In an attempt to soften the blow, Waller recently referenced the Beveridge curve, which plots the relationship between job vacancies and the unemployment rate. The argument is that due to the current ratio of two job vacancies for every unemployed person – which is a record high – there is a possibility that job vacancies will fall sharply as the economy slows, easing the pressure on wages and prices, without much increase. Unemployed. In other words, there are too many jobs and if we only kill the jobs that no one wants, it won’t change much. Sounds like a sleight of hand to me. If the Fed does not actually slow the economy, reduce demand and ultimately increase unemployment, then upward pressure on wages and prices persists, and the United States runs the risk of suffering a spiral of wages and prices which kills the economy.
Recent estimates by a team of researchers, including two IMF economists, showed that the US unemployment rate may need to reach 7.5% to break the inflationary cycle. Unemployment in the United States is currently at 3.7%. Yeah.
So there is clearly a difference of opinion on the matter and it will be interesting if Waller keeps trying to push the Beveridge Curve wheelbarrow when he speaks. Beveridge Curve chart for reference below, sourced from Reuters.
As for next week, the big data point is the US CPI number for August, Tuesday evening at 10:30 p.m. AEST. For reference, in July headline CPI came in at 8.5% versus expectations of 8.7%, down from 9.1% the previous month. The decline in the price of oil has been the main moving element and a continued decline in energy prices is expected to lead to a further drop in inflation next week. The market will be looking for further signs of “peak inflation” and less pressure on the Fed to continue to hike aggressively.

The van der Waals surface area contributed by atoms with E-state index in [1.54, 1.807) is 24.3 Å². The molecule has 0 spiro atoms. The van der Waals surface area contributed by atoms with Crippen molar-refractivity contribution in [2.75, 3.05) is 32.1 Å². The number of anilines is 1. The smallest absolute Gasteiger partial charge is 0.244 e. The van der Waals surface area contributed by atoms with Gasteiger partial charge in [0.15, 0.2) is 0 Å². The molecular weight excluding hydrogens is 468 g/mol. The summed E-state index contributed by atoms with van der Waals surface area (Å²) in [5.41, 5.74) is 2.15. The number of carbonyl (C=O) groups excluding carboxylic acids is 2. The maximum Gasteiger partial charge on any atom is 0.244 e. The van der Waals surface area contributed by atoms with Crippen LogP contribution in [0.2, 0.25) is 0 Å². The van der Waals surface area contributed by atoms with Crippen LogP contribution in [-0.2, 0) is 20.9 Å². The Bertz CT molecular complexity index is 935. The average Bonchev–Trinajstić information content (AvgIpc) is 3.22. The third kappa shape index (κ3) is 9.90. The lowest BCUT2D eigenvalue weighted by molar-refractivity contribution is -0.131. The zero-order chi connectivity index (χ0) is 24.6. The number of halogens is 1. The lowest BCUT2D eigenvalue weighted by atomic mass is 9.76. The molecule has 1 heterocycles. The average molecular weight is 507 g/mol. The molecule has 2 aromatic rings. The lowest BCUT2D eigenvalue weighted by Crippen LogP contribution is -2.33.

Other notable data points include Australian jobs numbers, 11:30 a.m. AEST Wednesday, U.S. retail sales Thursday night, 10:30 p.m. AEST, and U.S. consumer sentiment Friday night, midnight AEST. A big week ahead.
I couldn’t get past this chart from Morgan Stanley in their coverage of Australian banks. There was a real shift in mid-August when the market collectively decided that the rate hike was a headwind rather than a tailwind, and bank stock prices fell in unison. Until then, the rate hike was seen as a blow to banks, as they were expected to inflate their net interest margins (NIMs) – the difference between what banks borrow against and what what they lend to. The flip side, however, is that if you grow too much too quickly, bad and bad debts increase as more and more households are unable to service their mortgages.